The role of Major Doryan was written for Marlon Brando. Brando accepted, but problems with the production of Burn! forced him to drop out. Peter O'Toole, Richard Harris and Richard Burton were also considered. Lean then saw Christopher Jones in The Looking Glass War (1969) and decided he had to have Jones for the part. However, Lean was dissatisfied with his performance, and he had to be dubbed by Julian Hollaway.

Critical reception

Upon its initial release, the film received a very hostile reception from the critical community. Roger Ebert felt that "Lean's characters, well written and well acted, are finally dwarfed by his excessive scale."[1] Many attribute the bad reviews to critics' expectations being too high as Lean had directed three epic blockbusters in a row before Ryan's Daughter. The bad reaction to this film is what many say caused Lean not to make another film for more than ten years. (Others dispute this, citing the fact that Lean tried but was unable to get several projects off the ground, most notably The Bounty.) The film was moderately successful worldwide at the box office, although it was one of the most successful films of 1970 in Britain and ran at a West End theater for almost two years straight.

The film has also been criticised for its perceived depiction of the Irish proletariat as uncivilised compared with the occupying British forces and the Catholic Church. Moreover some have criticised the film as an attempt to blacken the legacy of the 1916 Easter Rising and the subsequent Irish War of Independence in relation to the eruption of "the Troubles" in Northern Ireland at the time of the film's release. The depiction of the mob mistreating Rosy, one of the best dramatic sequences in the film, brings to mind the historical examples of 1944's liberated France — where after Liberation women accused of having slept with German soldiers were often mistreated in such ways.

Since the film's recent release on DVD, Ryan's Daughter has been reconsidered by many critics, and has been claimed by many to be an overlooked masterpiece, countering many of the criticisms (such as its alleged "excessive scale") in the process. Other elements, such as John Mills' caricature 'village idiot' (ironically an Oscar-winning performance) have withstood the test of time less well.[2] The film is still not as widely accepted as Lean's other epics, and its critical reputation remains mixed at best. It stands out from his previous work, being characterized by a slower pace, more expansive and allegorical directing, and less dialogue than in previous films, though the film builds up tension, even if it does so slowly.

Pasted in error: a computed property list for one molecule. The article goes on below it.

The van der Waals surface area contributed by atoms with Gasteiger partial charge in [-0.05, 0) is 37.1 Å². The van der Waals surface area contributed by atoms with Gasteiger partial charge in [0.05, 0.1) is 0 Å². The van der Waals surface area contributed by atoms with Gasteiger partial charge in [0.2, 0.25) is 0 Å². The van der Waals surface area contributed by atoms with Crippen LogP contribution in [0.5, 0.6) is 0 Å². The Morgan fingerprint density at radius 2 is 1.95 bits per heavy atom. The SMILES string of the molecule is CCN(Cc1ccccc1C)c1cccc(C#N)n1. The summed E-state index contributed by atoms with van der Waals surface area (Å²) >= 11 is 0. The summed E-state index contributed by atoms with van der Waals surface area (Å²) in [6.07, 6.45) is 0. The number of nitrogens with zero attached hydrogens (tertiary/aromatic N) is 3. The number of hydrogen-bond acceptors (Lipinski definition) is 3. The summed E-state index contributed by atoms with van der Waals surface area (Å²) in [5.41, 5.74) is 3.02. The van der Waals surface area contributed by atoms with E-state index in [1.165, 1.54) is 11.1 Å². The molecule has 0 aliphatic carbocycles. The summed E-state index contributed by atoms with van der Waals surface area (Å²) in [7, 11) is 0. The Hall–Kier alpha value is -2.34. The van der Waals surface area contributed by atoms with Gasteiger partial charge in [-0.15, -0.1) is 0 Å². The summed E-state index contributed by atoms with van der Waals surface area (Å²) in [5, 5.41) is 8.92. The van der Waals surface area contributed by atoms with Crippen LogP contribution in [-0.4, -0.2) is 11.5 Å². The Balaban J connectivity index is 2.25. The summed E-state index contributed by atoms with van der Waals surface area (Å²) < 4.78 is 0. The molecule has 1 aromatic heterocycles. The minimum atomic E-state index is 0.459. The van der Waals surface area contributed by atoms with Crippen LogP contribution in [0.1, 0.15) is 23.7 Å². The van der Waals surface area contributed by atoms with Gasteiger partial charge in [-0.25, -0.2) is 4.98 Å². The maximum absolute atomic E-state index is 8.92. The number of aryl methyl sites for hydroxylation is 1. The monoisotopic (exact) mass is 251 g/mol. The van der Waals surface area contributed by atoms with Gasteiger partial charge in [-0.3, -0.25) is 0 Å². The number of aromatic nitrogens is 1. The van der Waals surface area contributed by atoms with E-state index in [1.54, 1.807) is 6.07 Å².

Awards

Academy Awards

Also Nominated for

Production

Robert Bolt's original idea was to make a film of Madame Bovary, starring Sarah Miles. David Lean read the script and said that he did not find it interesting, but suggested to Bolt that he would like to rework it into another setting. The film still retains parallels with Flaubert's novel — Rosy is Emma Bovary, Charles is her husband, Major Doryan is Rodolfo and Leon, Emma's lovers.

Lean had to wait a year before a suitably dramatic storm appeared. The image was kept clear by a glass disk spinning in front of the lens. Leo McKern was injured and badly shaken up while filming the storm sequence, nearly drowning; he also lost his glass eye. He also disliked the amount of time spent working on the project, and afterwards claimed he would never act again (indeed, he did not act in films or television for several years). His comment on the experience was, "I don't like to be paid £500 a week for sitting down and playing Scrabble."

Reportedly, Robert Mitchum became dissatisfied with working on the film and threatened suicide in an attempt to get out of his contract. Upon hearing of this, Robert Bolt said to him: "Well, if you just finish working on this wretched little film and then do yourself in, I'd be happy to stand the expenses of your burial." Mitchum clashed with Lean and famously said that, "Working with David Lean is like constructing the Taj Mahal out of toothpicks." Despite this, Mitchum confided to friends and family that he felt Ryan's Daughter was among his best roles and he always regretted the negative response the film received. In a radio interview, Mitchum would claim (despite the difficult production) that Lean was one of the best directors he'd ever worked with. [3]

Christopher Jones and Lean clashed frequently; in addition, Sharon Tate, a friend of Jones's who he later claimed he was having an affair with, was killed by Charles Manson and his followers during filming, devastating the actor. Jones and Sarah Miles also grew to dislike one another, leading to trouble when filming the love scenes. Gerald Sim's character was virtually a bit part in the script, but due to difficulties with Jones, his scene was re-written so that Sim would speak virtually all of the dialogue in the scene.

Ryan's Daughter was the last feature film photographed entirely in the 65 mm Super Panavision format until Far and Away (1992), which was shot largely at the same locations. Owing to bad weather, many of the beach scenes were actually filmed in Capetown, South Africa.

The village in the film was built by the production company from stone so that it could withstand the storms. Villagers from the town of Dunquin were hired as extras. The area was at the time economically destitute, but the amount of money spent in the town — nearly a million pounds — revived the local economy and led to increased immigration to the Dingle Peninsula.

In the scene before Doryan commits suicide, there is a cut from a sunset to Charles striking a match — a sly reference to Lawrence of Arabia, with its famous cut from Peter O'Toole blowing out a match to a sunrise in the desert.

References

External links